|9 Months Ended|
Sep. 30, 2019
|Income Tax Disclosure [Abstract]|
Income tax expense and the effective tax rate for the three and nine months ended September 30, 2019 and 2018 were as follows (dollar amounts in thousands):
The tax provisions for the three and nine months ended September 30, 2019 and 2018 were computed using the estimated effective tax rates applicable to each of the domestic and international taxable jurisdictions for the full year. The Company estimates its effective tax rate to be between 17.0% to 19.0% for 2019. The Company’s tax rate is subject to management’s quarterly review and revision, as necessary.
The Company’s provision for income tax expense and effective income tax rate are significantly impacted by the mix of the Company’s domestic and foreign earnings (loss) before income taxes. In the foreign jurisdictions in which the Company has operations, the applicable statutory rates range from 0.0% to 34.6%, which is on average significantly lower than the U.S. federal and state combined statutory rate of approximately 24.7%.
Due to the enactment of the Tax Cuts and Jobs Act (the “Tax Act”) in December 2017, the Company is subject to a tax on global intangible low-taxed income (“GILTI”). GILTI is a tax on foreign income in excess of a deemed return on tangible assets of foreign corporations. Companies subject to GILTI have the option to account for the GILTI tax as a period cost if and when incurred, or to recognize deferred taxes for temporary differences including outside basis differences expected to reverse as GILTI. The Company has elected to account for GILTI as a period cost, and therefore has included GILTI expense in its effective tax rate calculation for the three and nine months ended September 30, 2019 and 2018.
For the three months ended September 30, 2019, the increase in the effective tax rate was primarily due to the negative impact of $0.9 million in discrete tax expense in the three months ended September 30, 2019 as compared to the positive impact of $3.9 million in discrete tax benefit in the three months ended September 30, 2018. For the nine months ended September 30, 2019, the increase in the effective tax rate was primarily due to the negative impact of $3.9 million in discrete tax expense in the nine months ended September 30, 2019 as compared to the positive impact of $13.1 million in discrete tax benefit in the nine months ended September 30, 2018.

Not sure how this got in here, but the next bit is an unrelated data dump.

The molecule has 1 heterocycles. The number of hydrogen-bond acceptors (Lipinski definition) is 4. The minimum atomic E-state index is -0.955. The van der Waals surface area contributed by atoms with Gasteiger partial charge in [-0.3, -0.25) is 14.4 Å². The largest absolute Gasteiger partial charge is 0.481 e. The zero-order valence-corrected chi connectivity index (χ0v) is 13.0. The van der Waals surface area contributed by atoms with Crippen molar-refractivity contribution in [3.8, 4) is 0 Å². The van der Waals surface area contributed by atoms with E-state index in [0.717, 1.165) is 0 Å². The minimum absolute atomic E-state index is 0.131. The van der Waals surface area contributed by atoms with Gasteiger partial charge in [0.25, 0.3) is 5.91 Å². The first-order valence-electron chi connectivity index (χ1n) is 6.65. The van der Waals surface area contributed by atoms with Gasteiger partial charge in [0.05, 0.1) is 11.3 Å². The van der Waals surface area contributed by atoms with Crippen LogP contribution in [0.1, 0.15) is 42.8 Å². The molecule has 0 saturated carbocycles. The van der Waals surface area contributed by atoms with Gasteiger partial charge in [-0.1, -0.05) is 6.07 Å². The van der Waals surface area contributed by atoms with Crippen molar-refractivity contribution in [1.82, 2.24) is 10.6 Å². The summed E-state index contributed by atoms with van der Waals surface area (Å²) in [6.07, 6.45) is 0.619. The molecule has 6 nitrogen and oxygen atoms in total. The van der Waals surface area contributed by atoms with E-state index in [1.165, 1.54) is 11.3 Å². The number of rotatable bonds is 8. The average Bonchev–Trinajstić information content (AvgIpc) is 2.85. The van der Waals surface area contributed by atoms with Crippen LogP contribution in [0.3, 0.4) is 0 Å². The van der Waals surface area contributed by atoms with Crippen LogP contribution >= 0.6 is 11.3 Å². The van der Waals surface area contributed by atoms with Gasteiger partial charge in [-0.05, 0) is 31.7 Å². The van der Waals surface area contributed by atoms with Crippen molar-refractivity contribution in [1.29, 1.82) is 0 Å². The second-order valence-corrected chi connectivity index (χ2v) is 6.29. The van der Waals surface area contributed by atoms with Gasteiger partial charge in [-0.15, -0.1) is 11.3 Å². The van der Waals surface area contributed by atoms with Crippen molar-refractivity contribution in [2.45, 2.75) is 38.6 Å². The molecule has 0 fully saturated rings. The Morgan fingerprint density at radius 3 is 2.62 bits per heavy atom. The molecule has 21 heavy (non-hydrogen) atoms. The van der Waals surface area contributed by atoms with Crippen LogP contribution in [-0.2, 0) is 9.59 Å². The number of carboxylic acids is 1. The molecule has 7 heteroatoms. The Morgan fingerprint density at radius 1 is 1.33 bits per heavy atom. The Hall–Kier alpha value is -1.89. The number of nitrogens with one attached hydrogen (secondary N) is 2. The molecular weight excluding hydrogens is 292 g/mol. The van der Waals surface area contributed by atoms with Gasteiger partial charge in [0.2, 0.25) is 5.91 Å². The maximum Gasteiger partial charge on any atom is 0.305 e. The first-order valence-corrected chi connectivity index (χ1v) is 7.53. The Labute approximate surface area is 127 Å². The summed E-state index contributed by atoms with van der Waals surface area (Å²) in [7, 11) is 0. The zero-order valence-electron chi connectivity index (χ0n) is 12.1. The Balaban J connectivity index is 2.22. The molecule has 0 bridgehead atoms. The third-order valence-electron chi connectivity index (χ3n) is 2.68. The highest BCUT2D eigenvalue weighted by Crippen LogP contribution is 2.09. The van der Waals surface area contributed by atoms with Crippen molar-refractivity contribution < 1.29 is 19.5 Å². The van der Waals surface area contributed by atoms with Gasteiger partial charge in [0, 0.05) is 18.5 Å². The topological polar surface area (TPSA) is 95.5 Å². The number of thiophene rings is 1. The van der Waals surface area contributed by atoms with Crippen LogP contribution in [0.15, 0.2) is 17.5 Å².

As of September 30, 2019, the Company had approximately $824.0 million in cash and cash equivalents, of which $533.6 million, or 64.8%, was held outside the U.S. Of the $533.6 million held by the Company’s non-U.S. subsidiaries, approximately $247.3 million is available for repatriation to the U.S. without incurring U.S. federal income taxes and applicable non-U.S. income and withholding taxes in excess of the amounts accrued in the Company’s condensed consolidated financial statements as of September 30, 2019.
On July 27, 2015, the United States Tax Court issued a decision (the “Tax Court Decision”) in Altera Corp. v. Commissioner, which concluded that related parties in a cost sharing arrangement are not required to share expenses related to share-based compensation. The Tax Court Decision was appealed by the Commissioner to the Ninth Circuit Court of Appeals (the “Ninth Circuit”). On June 7, 2019, a three-judge panel from the Ninth Circuit issued an opinion (the“Altera Ninth Circuit Panel Opinion”) that reversed the Tax Court Decision. Based on the Altera Ninth Circuit Panel Opinion, the Company recorded a cumulative income tax expense of $1.5 million in the second quarter of 2019. On July 22, 2019, Altera requested a rehearing before the full Ninth Circuit and may subsequently appeal from the Ninth Circuit to the Supreme Court. As a result, the final outcome of the case is uncertain. If the Altera Ninth Circuit Panel Opinion is reversed, we would anticipate recording an income tax benefit at that time.
The Company’s cash and cash equivalents held in the U.S. and cash provided from operations are sufficient to meet the Company’s liquidity needs in the U.S. for the next twelve months. However, in anticipation of the needs of the Company’s share repurchase program and the need to provide payment of the Company’s Transition Tax liability, the Company may repatriate certain funds held outside the U.S. for which U.S. federal and non-U.S. tax has been fully provided as of September 30, 2019. The Company has provided for the tax impact of expected distributions from its joint venture in China as well as from its subsidiary in Chile to its intermediate parent company in Switzerland. Otherwise, because of the need for cash for operating capital and continued overseas expansion, the Company does not foresee the need for any of our other foreign subsidiaries to distribute funds up to an intermediate foreign parent company in any form of taxable dividend. Under current applicable tax laws, if the Company choses to repatriate some or all of the funds it has designated as indefinitely reinvested outside the U.S., the amount repatriated would not be subject to U.S. income taxes but may be subject to applicable non-U.S. income and withholding taxes, and to certain state income taxes.
The entire disclosure for income taxes. Disclosures may include net deferred tax liability or asset recognized in an enterprise's statement of financial position, net change during the year in the total valuation allowance, approximate tax effect of each type of temporary difference and carryforward that gives rise to a significant portion of deferred tax liabilities and deferred tax assets, utilization of a tax carryback, and tax uncertainties information.
Reference 1: http://fasb.org/us-gaap/role/ref/legacyRef